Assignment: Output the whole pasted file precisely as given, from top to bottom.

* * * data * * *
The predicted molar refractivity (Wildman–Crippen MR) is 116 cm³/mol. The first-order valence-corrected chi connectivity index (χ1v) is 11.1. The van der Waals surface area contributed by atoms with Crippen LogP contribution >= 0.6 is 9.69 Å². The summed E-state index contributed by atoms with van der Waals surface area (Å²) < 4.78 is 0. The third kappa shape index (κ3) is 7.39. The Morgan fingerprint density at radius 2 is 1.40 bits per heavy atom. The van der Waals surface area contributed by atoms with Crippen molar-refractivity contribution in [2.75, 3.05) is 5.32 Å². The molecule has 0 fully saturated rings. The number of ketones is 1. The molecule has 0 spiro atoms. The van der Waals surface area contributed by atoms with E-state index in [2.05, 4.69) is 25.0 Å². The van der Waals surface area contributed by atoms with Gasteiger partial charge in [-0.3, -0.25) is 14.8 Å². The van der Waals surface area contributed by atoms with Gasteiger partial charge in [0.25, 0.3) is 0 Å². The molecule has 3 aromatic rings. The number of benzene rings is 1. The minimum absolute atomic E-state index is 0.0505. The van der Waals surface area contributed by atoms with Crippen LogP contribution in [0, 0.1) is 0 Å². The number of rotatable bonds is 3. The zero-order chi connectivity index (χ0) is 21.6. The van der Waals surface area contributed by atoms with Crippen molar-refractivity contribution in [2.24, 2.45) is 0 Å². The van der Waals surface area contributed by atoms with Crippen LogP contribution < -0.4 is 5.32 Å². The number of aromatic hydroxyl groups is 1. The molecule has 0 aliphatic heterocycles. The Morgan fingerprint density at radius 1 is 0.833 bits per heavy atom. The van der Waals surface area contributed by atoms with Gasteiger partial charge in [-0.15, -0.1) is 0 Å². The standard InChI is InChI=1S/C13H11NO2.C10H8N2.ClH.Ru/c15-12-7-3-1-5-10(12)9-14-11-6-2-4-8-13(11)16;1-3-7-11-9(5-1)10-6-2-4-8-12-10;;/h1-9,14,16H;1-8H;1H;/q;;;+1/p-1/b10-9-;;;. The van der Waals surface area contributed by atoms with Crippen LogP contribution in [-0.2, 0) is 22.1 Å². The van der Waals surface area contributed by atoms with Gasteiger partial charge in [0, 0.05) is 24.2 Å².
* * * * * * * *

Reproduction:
The predicted molar refractivity (Wildman–Crippen MR) is 116 cm³/mol. The first-order valence-corrected chi connectivity index (χ1v) is 11.1. The van der Waals surface area contributed by atoms with Crippen LogP contribution >= 0.6 is 9.69 Å². The summed E-state index contributed by atoms with van der Waals surface area (Å²) < 4.78 is 0. The third kappa shape index (κ3) is 7.39. The Morgan fingerprint density at radius 2 is 1.40 bits per heavy atom. The van der Waals surface area contributed by atoms with Crippen molar-refractivity contribution in [2.75, 3.05) is 5.32 Å². The molecule has 0 fully saturated rings. The number of ketones is 1. The molecule has 0 spiro atoms. The van der Waals surface area contributed by atoms with E-state index in [2.05, 4.69) is 25.0 Å². The van der Waals surface area contributed by atoms with Gasteiger partial charge in [-0.3, -0.25) is 14.8 Å². The van der Waals surface area contributed by atoms with Gasteiger partial charge in [0.25, 0.3) is 0 Å². The molecule has 3 aromatic rings. The number of benzene rings is 1. The minimum absolute atomic E-state index is 0.0505. The van der Waals surface area contributed by atoms with Crippen LogP contribution in [0, 0.1) is 0 Å². The number of rotatable bonds is 3. The zero-order chi connectivity index (χ0) is 21.6. The van der Waals surface area contributed by atoms with Crippen molar-refractivity contribution in [2.24, 2.45) is 0 Å². The van der Waals surface area contributed by atoms with Crippen LogP contribution < -0.4 is 5.32 Å². The number of aromatic hydroxyl groups is 1. The molecule has 0 aliphatic heterocycles. The Morgan fingerprint density at radius 1 is 0.833 bits per heavy atom. The van der Waals surface area contributed by atoms with Gasteiger partial charge in [-0.15, -0.1) is 0 Å². The standard InChI is InChI=1S/C13H11NO2.C10H8N2.ClH.Ru/c15-12-7-3-1-5-10(12)9-14-11-6-2-4-8-13(11)16;1-3-7-11-9(5-1)10-6-2-4-8-12-10;;/h1-9,14,16H;1-8H;1H;/q;;;+1/p-1/b10-9-;;;. The van der Waals surface area contributed by atoms with Crippen LogP contribution in [-0.2, 0) is 22.1 Å². The van der Waals surface area contributed by atoms with Gasteiger partial charge in [0, 0.05) is 24.2 Å².